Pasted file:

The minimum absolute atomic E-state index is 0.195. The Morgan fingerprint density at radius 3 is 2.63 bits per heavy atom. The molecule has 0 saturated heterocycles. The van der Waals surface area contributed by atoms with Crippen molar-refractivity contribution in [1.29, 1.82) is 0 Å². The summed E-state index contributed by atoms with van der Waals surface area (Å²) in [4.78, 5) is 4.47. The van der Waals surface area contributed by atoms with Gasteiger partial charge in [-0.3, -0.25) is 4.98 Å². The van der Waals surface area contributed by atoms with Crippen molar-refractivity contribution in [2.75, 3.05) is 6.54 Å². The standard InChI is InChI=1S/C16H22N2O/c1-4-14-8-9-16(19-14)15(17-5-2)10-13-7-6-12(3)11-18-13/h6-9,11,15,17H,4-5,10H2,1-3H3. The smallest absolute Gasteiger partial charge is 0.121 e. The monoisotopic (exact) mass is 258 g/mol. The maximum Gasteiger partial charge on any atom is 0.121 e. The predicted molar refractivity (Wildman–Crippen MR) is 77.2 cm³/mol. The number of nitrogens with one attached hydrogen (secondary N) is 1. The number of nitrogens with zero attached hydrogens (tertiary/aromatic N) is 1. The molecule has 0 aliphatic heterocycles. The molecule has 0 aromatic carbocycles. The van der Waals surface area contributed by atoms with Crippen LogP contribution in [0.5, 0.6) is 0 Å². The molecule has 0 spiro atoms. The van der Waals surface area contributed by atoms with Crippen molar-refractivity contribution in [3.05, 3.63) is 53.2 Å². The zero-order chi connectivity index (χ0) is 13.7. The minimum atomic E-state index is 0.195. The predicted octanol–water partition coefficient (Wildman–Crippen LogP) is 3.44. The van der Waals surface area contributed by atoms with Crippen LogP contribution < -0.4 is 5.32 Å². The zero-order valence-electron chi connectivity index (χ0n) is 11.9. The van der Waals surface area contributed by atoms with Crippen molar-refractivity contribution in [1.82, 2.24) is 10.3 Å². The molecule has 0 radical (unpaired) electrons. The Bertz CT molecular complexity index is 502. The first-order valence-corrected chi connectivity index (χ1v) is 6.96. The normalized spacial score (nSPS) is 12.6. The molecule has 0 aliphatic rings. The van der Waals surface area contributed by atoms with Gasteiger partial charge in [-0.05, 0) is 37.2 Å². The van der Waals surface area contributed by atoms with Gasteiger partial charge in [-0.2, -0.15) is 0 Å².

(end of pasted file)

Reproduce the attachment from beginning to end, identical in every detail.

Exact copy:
The minimum absolute atomic E-state index is 0.195. The Morgan fingerprint density at radius 3 is 2.63 bits per heavy atom. The molecule has 0 saturated heterocycles. The van der Waals surface area contributed by atoms with Crippen molar-refractivity contribution in [1.29, 1.82) is 0 Å². The summed E-state index contributed by atoms with van der Waals surface area (Å²) in [4.78, 5) is 4.47. The van der Waals surface area contributed by atoms with Gasteiger partial charge in [-0.3, -0.25) is 4.98 Å². The van der Waals surface area contributed by atoms with Crippen molar-refractivity contribution in [2.75, 3.05) is 6.54 Å². The standard InChI is InChI=1S/C16H22N2O/c1-4-14-8-9-16(19-14)15(17-5-2)10-13-7-6-12(3)11-18-13/h6-9,11,15,17H,4-5,10H2,1-3H3. The smallest absolute Gasteiger partial charge is 0.121 e. The monoisotopic (exact) mass is 258 g/mol. The maximum Gasteiger partial charge on any atom is 0.121 e. The predicted molar refractivity (Wildman–Crippen MR) is 77.2 cm³/mol. The number of nitrogens with one attached hydrogen (secondary N) is 1. The number of nitrogens with zero attached hydrogens (tertiary/aromatic N) is 1. The molecule has 0 aliphatic heterocycles. The molecule has 0 aromatic carbocycles. The van der Waals surface area contributed by atoms with Crippen LogP contribution in [0.5, 0.6) is 0 Å². The molecule has 0 spiro atoms. The van der Waals surface area contributed by atoms with Crippen molar-refractivity contribution in [3.05, 3.63) is 53.2 Å². The zero-order chi connectivity index (χ0) is 13.7. The minimum atomic E-state index is 0.195. The predicted octanol–water partition coefficient (Wildman–Crippen LogP) is 3.44. The van der Waals surface area contributed by atoms with Crippen LogP contribution < -0.4 is 5.32 Å². The zero-order valence-electron chi connectivity index (χ0n) is 11.9. The van der Waals surface area contributed by atoms with Crippen molar-refractivity contribution in [1.82, 2.24) is 10.3 Å². The molecule has 0 radical (unpaired) electrons. The Bertz CT molecular complexity index is 502. The first-order valence-corrected chi connectivity index (χ1v) is 6.96. The normalized spacial score (nSPS) is 12.6. The molecule has 0 aliphatic rings. The van der Waals surface area contributed by atoms with Gasteiger partial charge in [-0.05, 0) is 37.2 Å². The van der Waals surface area contributed by atoms with Gasteiger partial charge in [-0.2, -0.15) is 0 Å².